Hackman, J.R., & Oldham, G.R. (1980). Work Redesign. MA: Addison-Wesley.

Hair, J.F., Hult, G.T.M., Ringle, C.M., & Sarstedt, M. (2013). A primer on partial least squares structural equation modeling (PLS-SEM) (Second ed.): Sage Publications.

Hair, J.F., Hult, G.T.M., Ringle, C.M., & Sarstedt, M. (2014). A primer on partial least squares structural equation modeling (PLS-SEM). Thousand Oaks, CA: Sage.

Hair, J.F., Hult, G.T.M., Ringle, C.M., & Sarstedt, M. (2017). A Primer on partial least squares structural equation modeling (PLS-SEM) (2nd ed.). Thousand Oakes, CA: Sage.

Henseler, J., Ringle, C.M., & Sarstedt, M. (2015). A new criterion for assessing discriminant validity in variance-based structural equation modeling. Journal of the Academy of Marketing Science, 43(1), 115-135.

Hooper, D., Coughlan, J., & Mullen, M.R. (2008). Structural equation modeling: Guidelines for determining model fit. Electronic Journal of Business Research Methods, 6(1), 53-60.

Hunter, E.M., & Wu, C. (2016). Give me a better break: Choosing workday break activities to maximize resource recovery. Journal of Applied Psychology, 101(2), 302-311.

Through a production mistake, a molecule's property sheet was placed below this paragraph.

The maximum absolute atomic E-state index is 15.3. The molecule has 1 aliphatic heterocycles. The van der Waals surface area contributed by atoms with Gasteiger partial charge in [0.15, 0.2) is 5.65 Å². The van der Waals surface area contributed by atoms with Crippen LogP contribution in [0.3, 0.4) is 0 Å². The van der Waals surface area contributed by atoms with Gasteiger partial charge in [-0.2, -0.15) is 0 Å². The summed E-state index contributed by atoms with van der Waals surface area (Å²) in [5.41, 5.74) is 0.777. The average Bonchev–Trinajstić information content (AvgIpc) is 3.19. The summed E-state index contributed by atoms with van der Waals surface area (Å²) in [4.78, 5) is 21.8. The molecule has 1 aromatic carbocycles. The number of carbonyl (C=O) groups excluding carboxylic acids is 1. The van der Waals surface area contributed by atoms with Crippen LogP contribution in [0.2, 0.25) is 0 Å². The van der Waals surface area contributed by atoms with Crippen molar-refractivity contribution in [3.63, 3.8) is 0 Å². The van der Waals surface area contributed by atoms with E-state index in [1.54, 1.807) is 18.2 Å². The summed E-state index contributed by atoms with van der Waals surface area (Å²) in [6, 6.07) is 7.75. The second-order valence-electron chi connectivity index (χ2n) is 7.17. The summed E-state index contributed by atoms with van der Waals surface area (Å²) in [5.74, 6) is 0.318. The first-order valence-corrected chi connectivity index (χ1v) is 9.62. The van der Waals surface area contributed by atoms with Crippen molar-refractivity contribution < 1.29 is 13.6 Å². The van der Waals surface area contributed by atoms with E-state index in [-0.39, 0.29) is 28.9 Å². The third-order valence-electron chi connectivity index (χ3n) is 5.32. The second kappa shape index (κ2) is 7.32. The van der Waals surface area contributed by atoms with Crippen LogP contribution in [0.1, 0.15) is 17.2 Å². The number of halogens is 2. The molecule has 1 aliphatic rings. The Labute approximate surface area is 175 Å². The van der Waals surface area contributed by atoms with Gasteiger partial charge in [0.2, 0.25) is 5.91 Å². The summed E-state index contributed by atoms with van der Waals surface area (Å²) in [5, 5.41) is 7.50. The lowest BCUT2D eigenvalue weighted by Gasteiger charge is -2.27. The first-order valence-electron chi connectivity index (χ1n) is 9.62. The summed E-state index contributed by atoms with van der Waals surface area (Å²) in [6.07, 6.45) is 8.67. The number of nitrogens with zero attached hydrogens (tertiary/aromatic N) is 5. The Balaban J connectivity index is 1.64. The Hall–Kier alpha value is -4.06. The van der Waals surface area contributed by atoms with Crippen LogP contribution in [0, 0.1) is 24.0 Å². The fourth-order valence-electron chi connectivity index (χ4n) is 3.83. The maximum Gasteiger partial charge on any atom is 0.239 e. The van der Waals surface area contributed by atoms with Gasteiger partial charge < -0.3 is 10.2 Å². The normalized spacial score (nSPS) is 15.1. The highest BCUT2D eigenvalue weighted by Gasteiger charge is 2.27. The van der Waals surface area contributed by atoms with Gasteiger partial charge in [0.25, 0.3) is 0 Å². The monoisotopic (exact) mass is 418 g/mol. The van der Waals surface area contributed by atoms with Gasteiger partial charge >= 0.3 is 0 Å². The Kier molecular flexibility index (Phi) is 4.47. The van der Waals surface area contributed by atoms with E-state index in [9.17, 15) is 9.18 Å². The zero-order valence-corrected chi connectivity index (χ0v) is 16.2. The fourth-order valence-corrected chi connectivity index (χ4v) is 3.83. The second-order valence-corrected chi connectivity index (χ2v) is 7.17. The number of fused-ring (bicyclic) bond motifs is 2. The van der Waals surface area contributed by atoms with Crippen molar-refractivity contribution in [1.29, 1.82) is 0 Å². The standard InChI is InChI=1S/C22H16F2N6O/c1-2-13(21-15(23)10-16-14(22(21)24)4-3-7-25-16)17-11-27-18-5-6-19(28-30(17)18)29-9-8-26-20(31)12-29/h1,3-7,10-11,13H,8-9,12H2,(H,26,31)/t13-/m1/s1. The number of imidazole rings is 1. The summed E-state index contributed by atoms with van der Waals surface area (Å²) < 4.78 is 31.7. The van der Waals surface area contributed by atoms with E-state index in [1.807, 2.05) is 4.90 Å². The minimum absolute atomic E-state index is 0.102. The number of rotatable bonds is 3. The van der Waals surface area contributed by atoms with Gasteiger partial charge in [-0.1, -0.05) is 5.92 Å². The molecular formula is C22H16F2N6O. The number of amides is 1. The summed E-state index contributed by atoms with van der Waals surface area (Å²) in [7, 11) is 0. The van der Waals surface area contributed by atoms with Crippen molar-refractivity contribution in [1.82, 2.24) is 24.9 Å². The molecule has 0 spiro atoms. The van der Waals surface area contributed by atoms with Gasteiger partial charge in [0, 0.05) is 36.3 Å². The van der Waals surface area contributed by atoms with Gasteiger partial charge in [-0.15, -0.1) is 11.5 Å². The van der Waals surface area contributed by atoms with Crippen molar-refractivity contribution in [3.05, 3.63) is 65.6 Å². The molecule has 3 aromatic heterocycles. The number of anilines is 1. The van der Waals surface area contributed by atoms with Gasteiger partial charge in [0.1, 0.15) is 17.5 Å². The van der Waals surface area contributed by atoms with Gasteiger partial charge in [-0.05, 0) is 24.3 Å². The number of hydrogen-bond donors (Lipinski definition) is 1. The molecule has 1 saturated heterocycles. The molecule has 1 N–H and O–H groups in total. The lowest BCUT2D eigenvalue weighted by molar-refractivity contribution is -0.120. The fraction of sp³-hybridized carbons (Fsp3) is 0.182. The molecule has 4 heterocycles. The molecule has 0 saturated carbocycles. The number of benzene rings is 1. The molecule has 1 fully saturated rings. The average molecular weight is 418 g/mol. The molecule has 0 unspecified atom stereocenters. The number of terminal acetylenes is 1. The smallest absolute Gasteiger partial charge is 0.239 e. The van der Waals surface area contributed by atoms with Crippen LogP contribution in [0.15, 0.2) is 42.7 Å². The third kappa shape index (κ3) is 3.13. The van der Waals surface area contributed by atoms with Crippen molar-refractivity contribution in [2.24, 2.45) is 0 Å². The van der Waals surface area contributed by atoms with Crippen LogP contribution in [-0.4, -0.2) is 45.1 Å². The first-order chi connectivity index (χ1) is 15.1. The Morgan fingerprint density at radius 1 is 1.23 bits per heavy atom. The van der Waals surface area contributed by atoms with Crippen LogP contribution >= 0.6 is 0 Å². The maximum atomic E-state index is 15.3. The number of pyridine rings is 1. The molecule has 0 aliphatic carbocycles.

Ivancevich, J.M., & Matteson, M.T. (1980). Stress and work: A managerial perspective. Genview, IL: Scott, Foresman.

Johari, J., Shamsudin, F.M., Yean, T.F., Yahya, K.K., & Adnan, Z. (2019). Job characteristics, employee well-being, and job performance of public sector employees in Malaysia International Journal of Public Sector Management, 32(1), 102-119.

Karasek, R.A. (1979). Job demands, job decision latitude, and mental strain: Implications for job redesign. Administrative Science Quarterly, 24(2), 285-308.

Kessler, E.H. (2013). Encyclopedia of management theory: Sage Publications.

Marija, L.M., Slavica, S., & Grozdana, B. (2014). Specifics of management in small and medium-size enterprises in Serbia. Economic Analysis, 47(3-4), 104-117.